St. John's Episcopal Church

Sermon for September 3, 2017 

Thirteenth Sunday after Pentecost

The Rev. Carol Hancock


St. John's, Centreville
September 3, 2017
Exodus 3:1-15
Proper 17 A
     Take my lips, O Lord, and speak through them; take our minds and think with them; take our hearts and set them on fire; through Jesus Christ our Lord. Amen.
     Before we can understand what is happening in our Old Testament lesson this morning, we need to go back to where we left off last week. The Pharaoh had decreed that all male Hebrew babies should be killed because the Israelites were becoming too numerous and, he feared they might become too powerful. A Levite couple has a male child, and when the mother can no longer hide him, she puts him in a basket in the river. Pharaoh's daughter finds him, his real mother comes to nurse him, and he is raised as an Egyptian in Pharaoh's house. This baby is Moses.
     The story then jumps to when Moses is an adult. He sees two men fighting, an Egyptian and a Hebrew. Moses steps in and, seeing that no one is looking, he kills the Egyptian. But word gets out about what he has done and the Pharaoh vows to kill him. Moses realizes this is a good time to get out of town and he flees to the land of Midian. There he meets Reuel, a priest in Midian. Moses marries his daughter Zipporah, and he works for his father-in-law, keeping his flocks.
      Now we pick up with today's story. As Moses is out in the fields with the flocks, he sees that a bush is burning, but it is not consumed. Wanting to make a closer inspection, God calls out to Moses and he replies, "Here I am." God says to Moses, "Do not come near; put off your shoes from your feet, for the place on which you are standing is holy ground. I am the God of your father, the God of Abraham, the God of Isaac, and the God of Jacob." And Moses hides his face because he is afraid to look at God."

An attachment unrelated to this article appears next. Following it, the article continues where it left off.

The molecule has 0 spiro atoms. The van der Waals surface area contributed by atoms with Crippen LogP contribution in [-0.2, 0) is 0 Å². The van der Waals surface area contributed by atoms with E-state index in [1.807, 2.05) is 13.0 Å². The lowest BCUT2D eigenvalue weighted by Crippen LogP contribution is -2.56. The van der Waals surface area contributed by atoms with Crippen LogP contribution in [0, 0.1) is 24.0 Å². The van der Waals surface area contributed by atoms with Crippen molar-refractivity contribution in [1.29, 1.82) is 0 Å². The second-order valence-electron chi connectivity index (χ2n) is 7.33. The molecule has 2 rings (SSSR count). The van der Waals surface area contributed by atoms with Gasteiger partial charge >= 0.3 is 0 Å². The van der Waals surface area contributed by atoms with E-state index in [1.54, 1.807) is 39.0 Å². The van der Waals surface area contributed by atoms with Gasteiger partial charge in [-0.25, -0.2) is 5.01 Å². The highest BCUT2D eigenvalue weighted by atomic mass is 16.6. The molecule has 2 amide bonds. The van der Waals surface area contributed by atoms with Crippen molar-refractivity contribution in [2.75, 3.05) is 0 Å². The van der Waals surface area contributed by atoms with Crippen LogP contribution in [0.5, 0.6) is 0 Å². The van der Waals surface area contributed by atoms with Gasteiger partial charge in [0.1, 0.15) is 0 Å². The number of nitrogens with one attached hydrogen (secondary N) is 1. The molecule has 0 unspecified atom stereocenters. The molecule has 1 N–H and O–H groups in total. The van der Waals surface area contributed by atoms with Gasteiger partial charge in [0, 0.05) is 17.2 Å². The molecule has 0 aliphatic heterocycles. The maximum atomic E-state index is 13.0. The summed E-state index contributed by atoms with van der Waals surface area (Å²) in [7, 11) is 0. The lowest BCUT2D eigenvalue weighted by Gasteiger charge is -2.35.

God has seen the affliction and the oppression of the Israelites, slaving under the hand of the Egyptians. God knows they are suffering and God has come to deliver them and take them to a better land, a land flowing with milk and honey. But God is not going to do this by a divine decree. God needs Moses to lead the Israelites out of slavery. But Moses doesn't feel he is up to the task. "Who am I that I should bring the Israelites out of Egypt?" In other words, who is going to listen to me?  But God promises Moses that God will be with him.
     Then Moses has another question. "If I say the God of our fathers has sent me and they ask me what your name is, what do I say?" God says, "I am who I am." Using a verb rather than a name emphasizes how God is actively present for God's people, leading them, caring for them, even in the remote part of the wilderness.
     While the Israelites are groaning under slavery, God is already at work to set them free. But God is not going to do this alone. He chooses Moses to lead this effort to free the Israelites. And as we will see later on in the story, it took a long time, a lot of plagues, a lot of promises, and finally a sea that went dry for the Israelites and then flooded over the Egyptians.
     God does not work alone, although God certainly could. God calls on us to do our part. God uses doctors and nurses to heal those who are sick, sometimes miraculously. God uses lawyers and judges to bring justice to those who have been harmed. God uses teachers and preachers to help us who need to learn and grow.